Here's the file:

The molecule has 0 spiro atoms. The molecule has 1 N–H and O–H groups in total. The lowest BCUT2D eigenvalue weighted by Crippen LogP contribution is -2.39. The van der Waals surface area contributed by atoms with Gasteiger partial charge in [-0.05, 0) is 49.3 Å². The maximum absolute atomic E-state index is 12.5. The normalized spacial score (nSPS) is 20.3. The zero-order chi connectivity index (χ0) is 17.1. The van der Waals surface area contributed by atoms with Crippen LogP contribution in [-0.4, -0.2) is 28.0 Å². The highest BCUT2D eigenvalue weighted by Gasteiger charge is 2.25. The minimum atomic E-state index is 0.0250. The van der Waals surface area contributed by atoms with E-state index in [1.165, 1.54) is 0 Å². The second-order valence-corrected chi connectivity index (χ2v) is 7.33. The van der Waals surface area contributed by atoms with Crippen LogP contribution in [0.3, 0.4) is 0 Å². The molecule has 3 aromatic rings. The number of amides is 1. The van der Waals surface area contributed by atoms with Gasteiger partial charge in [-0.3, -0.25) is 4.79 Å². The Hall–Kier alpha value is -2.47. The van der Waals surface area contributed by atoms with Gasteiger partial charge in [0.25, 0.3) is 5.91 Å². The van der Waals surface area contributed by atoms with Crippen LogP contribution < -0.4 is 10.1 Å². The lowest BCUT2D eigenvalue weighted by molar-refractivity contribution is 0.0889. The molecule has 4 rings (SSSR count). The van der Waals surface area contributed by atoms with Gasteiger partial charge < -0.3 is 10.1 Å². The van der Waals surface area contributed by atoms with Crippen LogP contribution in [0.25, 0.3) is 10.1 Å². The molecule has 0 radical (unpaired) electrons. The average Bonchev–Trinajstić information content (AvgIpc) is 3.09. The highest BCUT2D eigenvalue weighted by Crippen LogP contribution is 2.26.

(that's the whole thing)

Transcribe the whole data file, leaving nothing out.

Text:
The molecule has 0 spiro atoms. The molecule has 1 N–H and O–H groups in total. The lowest BCUT2D eigenvalue weighted by Crippen LogP contribution is -2.39. The van der Waals surface area contributed by atoms with Gasteiger partial charge in [-0.05, 0) is 49.3 Å². The maximum absolute atomic E-state index is 12.5. The normalized spacial score (nSPS) is 20.3. The zero-order chi connectivity index (χ0) is 17.1. The van der Waals surface area contributed by atoms with Crippen LogP contribution in [-0.4, -0.2) is 28.0 Å². The highest BCUT2D eigenvalue weighted by Gasteiger charge is 2.25. The minimum atomic E-state index is 0.0250. The van der Waals surface area contributed by atoms with E-state index in [1.165, 1.54) is 0 Å². The second-order valence-corrected chi connectivity index (χ2v) is 7.33. The van der Waals surface area contributed by atoms with Crippen LogP contribution in [0.3, 0.4) is 0 Å². The molecule has 3 aromatic rings. The number of amides is 1. The van der Waals surface area contributed by atoms with Gasteiger partial charge in [-0.3, -0.25) is 4.79 Å². The Hall–Kier alpha value is -2.47. The van der Waals surface area contributed by atoms with Gasteiger partial charge in [0.25, 0.3) is 5.91 Å². The van der Waals surface area contributed by atoms with Crippen LogP contribution < -0.4 is 10.1 Å². The lowest BCUT2D eigenvalue weighted by molar-refractivity contribution is 0.0889. The molecule has 4 rings (SSSR count). The van der Waals surface area contributed by atoms with Gasteiger partial charge < -0.3 is 10.1 Å². The van der Waals surface area contributed by atoms with Crippen LogP contribution in [0.25, 0.3) is 10.1 Å². The molecule has 0 radical (unpaired) electrons. The average Bonchev–Trinajstić information content (AvgIpc) is 3.09. The highest BCUT2D eigenvalue weighted by Crippen LogP contribution is 2.26.